9. From the above picture all you need to do is color the visible white gaps with something dark like van dyke brown and get on with playing. Each time the bass is opened there will be some damage to the edges as splinters are torn out of the soft belly wood. Finally you are up for some re-lining (re-edging), hopefully not for many years. Do as much as you can from outside before the next really important occasion (IMO).
     
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  10. unbrokenchain

    unbrokenchain Supporting Member

    Jun 8, 2011
    Black Mountain, NC
    I'm with ya! The gap up under the fingerboard isn't even really visible (flash photo makes everything weird, but my house is really dark), the exposed unfinished part of the top (last photo first post) bugs me a little, if it were any wider I probably wouldn't leave it, but I'll just call it "within spec for a home repair" for now. The glue joint is tight all around, the bass is back setup and sounds amazing. I cut some thin shims of cherry for the bridge feet, not going to worry with a new bridge for now either. If I have to open the bass up again I'll get it perfect. I enjoy working on basses, but not nearly as much as I enjoy playing them.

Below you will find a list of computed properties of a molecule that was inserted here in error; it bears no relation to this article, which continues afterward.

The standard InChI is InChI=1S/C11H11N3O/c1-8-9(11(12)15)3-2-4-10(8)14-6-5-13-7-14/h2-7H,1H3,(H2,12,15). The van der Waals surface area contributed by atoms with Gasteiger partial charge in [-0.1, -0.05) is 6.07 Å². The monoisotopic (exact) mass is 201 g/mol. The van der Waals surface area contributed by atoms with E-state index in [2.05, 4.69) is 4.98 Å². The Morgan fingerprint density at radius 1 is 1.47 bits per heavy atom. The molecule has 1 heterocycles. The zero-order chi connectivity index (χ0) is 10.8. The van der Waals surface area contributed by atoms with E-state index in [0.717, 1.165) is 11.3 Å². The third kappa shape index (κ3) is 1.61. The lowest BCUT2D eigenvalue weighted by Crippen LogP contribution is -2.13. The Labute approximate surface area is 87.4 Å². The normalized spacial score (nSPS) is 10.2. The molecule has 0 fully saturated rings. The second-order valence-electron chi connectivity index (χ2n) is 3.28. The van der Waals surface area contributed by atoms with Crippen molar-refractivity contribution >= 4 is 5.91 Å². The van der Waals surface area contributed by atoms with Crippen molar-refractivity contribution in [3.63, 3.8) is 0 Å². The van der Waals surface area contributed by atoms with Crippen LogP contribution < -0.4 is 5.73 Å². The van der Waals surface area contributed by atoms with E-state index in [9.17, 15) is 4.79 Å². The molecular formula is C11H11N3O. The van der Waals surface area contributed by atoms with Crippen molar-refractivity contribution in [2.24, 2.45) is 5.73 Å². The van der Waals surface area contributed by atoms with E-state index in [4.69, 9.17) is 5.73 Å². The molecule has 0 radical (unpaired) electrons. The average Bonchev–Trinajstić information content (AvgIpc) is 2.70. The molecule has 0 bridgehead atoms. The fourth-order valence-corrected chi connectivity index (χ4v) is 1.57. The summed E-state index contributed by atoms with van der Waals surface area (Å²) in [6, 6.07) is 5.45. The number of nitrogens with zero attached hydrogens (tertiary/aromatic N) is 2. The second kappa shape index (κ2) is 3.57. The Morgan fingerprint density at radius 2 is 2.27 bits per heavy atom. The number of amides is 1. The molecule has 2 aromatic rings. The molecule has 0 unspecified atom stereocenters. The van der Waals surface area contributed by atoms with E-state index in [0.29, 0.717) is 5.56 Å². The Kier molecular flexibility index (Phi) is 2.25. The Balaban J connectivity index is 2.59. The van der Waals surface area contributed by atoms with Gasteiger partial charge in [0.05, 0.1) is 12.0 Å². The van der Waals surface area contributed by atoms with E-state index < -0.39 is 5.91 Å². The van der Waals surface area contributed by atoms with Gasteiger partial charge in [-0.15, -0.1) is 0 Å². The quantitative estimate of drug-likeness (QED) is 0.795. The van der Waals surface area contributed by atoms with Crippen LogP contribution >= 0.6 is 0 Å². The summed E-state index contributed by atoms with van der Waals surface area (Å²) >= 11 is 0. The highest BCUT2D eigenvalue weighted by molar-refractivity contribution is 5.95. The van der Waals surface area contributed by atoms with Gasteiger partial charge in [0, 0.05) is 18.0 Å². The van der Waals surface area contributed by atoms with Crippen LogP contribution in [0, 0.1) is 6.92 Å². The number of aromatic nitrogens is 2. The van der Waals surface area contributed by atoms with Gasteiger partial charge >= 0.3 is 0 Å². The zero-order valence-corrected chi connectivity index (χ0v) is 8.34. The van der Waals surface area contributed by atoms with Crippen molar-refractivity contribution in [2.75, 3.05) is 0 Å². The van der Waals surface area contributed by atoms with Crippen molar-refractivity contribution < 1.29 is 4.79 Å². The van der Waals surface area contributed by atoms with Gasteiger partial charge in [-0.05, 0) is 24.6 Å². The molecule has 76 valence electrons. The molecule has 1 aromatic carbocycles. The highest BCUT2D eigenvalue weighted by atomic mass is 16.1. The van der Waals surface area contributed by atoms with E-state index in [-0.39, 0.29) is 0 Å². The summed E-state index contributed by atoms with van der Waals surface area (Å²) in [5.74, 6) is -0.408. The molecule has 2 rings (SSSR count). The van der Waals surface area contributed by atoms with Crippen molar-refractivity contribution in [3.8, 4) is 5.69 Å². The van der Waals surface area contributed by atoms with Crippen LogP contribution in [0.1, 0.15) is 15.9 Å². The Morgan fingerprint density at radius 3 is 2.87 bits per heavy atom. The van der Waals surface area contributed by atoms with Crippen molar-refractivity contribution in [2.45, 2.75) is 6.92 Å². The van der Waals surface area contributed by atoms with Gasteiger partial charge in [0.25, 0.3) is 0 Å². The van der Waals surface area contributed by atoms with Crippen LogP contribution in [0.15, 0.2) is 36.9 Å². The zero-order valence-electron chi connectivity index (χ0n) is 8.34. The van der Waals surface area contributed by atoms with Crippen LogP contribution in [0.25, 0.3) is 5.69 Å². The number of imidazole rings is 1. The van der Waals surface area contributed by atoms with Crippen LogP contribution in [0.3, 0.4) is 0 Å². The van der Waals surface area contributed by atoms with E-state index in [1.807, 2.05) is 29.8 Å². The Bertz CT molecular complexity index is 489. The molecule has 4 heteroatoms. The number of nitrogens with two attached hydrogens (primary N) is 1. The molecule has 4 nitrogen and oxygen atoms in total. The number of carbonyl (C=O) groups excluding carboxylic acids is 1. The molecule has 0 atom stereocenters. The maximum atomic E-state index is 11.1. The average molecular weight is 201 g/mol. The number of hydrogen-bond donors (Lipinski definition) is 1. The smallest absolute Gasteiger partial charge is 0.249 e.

11. dhergert

    dhergert Gold Supporting Member

    Jan 17, 2018
    Blue Zone, California
    @unbrokenchain, as a quiet lurker in this thread, I'd just like to send a big congrats your direction for getting, and fixing this bass. From everything I'm reading, it sounds like a treasure. Happy playing now!
     
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  12. unbrokenchain

    unbrokenchain Supporting Member

    Jun 8, 2011
    Black Mountain, NC
    Thanks Don! It's a long saga and series of good trades (involving a van, an electric bass, and a Kay upright), that's resulted in this bass being in my hands. It's not that I'm totally broke, but music is my primary source of income and I own/live in a log cabin from the 1800s that needs a lot more help than any instrument, so that's where any extra money goes for me. I was hoping/planning to get a particular Shen SB150 but that instrument sold before I moved my other Kay. I saw a carved bass in need of help for really cheap, sprang on it that day. Thanks to TB I've learned how to work on my own bass like I do my house and car, so this poor musician has a pretty fine (if a little banged up) instrument! And with little enough invested in it that I don't mind messing with it a little and won't have to cry but so hard if it explodes in my "meagerly" climate-controlled house.

    But yeah, I'm really happy with it. Carved and a Kay, think I've got exactly the tools I need at my level of career and ability.